What does this mean for procurement practitioners?
All of our research and experience point in the same direction: it will make procurement more strategic. Machine intelligence and digital assistants will be introduced at the operational and tactical end of the spectrum. The sheer volume of tactical decisions made by procurement professionals, which are often very time-consuming, means that the return on investment in digitalizing these decision processes will be high.
JAGGAER has already succeeded in developing artificial intelligence-based tools that eliminate analogue decision-making. For example, an application trialed with a leading German manufacturer is making decisions on whether suppliers will deliver components on time. It has shown an average 95% accuracy, far higher than can normally be achieved by humans alone.
Tomorrow’s buyers will also be supported by more intuitive purchasing experiences, regardless of underlying technology systems already in place, such as voice-activated purchasing experiences for goods and services, supported by natural language search and virtual assistants.
If technology can take control of such tactical decisions, procurement professionals will be able to take charge of more interesting challenges. This is already starting to happen today. For example, especially in the public sector, procurement practitioners are being challenged to make more sophisticated decisions not simply based on price and the technical content of supplier bids, but also the quantifiable and intangible social value benefits of each contract, such as economic and environmental sustainability. Procurement will also have a huge role to play in analyzing supplier portfolios and new technologies to support “build versus buy” decisions.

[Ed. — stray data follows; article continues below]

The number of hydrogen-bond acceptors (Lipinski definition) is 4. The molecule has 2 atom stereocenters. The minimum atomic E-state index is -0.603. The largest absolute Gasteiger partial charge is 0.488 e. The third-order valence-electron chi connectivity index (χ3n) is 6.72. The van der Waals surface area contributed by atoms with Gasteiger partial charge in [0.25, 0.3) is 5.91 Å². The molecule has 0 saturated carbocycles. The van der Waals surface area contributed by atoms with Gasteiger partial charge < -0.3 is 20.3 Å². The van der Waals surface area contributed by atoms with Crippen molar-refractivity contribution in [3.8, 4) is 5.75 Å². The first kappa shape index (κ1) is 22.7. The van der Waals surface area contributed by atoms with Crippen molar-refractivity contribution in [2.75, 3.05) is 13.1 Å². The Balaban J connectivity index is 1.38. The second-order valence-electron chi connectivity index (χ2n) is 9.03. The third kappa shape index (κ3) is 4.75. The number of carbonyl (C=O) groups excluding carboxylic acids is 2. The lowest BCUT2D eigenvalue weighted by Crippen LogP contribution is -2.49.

The bottom line: the procurement function is likely to be smaller in the future, but with the help of digital technology, it will become more securely embedded within the organization’s value stream and will have a far greater influence over its high-level business strategy, growth agenda and competitive advantage.
The application of disruptive technologies to procurement also implies a transformation of the procurement leader’s role from managing costs (although this will still play a part) to enabling innovation, agility, competitiveness and risk reduction. It is time to embrace this digital future and establish your own roadmap for digital transformation!